On Saturday, Feb. 8, local healthcare professionals and advocates will lead a public forum examining America’s broken healthcare system and how it could be fixed. Hosted by three local groups—Health Professionals for Equality and Community Empowerment (HPEACE), North Bay Jobs With Justice, and the Sonoma County Democratic Party—the discussion will take place at Santa Rosa’s Odd Fellows Hall. All are invited to attend.
The Getting to Healthcare for All forum will illuminate the problems with the current piecemeal system and explain healthcare-reform buzzwords we’re hearing from presidential candidates such as “public option,” “Medicare for All,” and “Medicare for All Who Want It.” Presenters will also address how America could pay for universal healthcare—and what it would mean for individuals and families. Through presentations, panel discussion, and an audience Q and A, the forum will examine how universal healthcare is delivered in other countries, honestly explore the pros and cons of the current options in the U.S., and offer a menu of possible action steps.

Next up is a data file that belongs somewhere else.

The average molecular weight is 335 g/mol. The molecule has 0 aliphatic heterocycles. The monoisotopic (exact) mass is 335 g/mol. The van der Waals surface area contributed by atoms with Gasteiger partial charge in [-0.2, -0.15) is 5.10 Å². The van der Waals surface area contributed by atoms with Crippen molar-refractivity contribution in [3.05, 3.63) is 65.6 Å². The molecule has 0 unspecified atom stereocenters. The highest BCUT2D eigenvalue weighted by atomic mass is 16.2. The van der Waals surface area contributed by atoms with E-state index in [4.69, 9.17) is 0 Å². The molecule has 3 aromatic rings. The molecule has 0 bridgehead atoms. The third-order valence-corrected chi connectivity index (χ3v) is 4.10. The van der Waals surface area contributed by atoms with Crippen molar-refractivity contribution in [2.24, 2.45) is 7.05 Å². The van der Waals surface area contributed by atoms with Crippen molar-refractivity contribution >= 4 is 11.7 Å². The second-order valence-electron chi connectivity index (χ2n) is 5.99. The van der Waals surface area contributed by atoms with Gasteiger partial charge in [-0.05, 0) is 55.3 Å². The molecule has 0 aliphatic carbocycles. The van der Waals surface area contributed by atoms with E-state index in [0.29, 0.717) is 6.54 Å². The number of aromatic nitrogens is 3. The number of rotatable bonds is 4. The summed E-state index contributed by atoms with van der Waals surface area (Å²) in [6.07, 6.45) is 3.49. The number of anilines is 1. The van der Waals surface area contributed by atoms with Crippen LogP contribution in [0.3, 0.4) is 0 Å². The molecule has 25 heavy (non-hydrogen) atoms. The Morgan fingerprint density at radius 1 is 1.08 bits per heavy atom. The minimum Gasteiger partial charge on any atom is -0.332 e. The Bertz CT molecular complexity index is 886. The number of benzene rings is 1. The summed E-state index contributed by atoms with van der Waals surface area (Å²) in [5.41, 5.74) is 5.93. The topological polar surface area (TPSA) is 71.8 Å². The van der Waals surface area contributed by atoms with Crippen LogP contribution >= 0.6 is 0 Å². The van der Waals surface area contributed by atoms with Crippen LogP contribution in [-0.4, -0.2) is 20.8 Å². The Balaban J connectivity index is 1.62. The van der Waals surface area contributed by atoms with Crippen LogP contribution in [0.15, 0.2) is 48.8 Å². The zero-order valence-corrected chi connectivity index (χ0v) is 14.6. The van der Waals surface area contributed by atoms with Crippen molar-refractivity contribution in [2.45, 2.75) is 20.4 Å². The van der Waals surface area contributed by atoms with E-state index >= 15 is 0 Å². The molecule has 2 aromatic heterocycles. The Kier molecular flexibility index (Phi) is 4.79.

“As health professionals and community activists in Sonoma County, we believe that bold, meaningful changes are desperately needed,” says Terry Winter, RN, MPH. “America’s healthcare ‘system’ is overpriced, underperforming, and inequitable. Our costs are by far the highest in the world, and we don’t adequately cover everyone.” Indeed, despite the improvements of the Affordable Care Act (ACA), millions are still without health insurance and more than a half-million people go bankrupt from medical bills each year—the majority of them people with insurance.
By paying twice as much as the residents of other countries, do Americans get better health outcomes? According to reliable measures of quality from the Healthcare Access and Quality Index, The Commonwealth Fund, and the Kaiser Family Foundation, the answer is a resounding “no.” Despite paying less, 33 countries have higher quality of care while being more efficient, less error-prone, and removing cost as a barrier to care.
“Why are U.S. costs so high and the quality so low?” asks Toni Ramirez, MD. “Because corporations extract billions of dollars a year in profits, redirecting resources to fund administrators rather than care.”
The free event will be ADA accessible and those interested in attending can get more information and tickets on Eventbrite or via this link.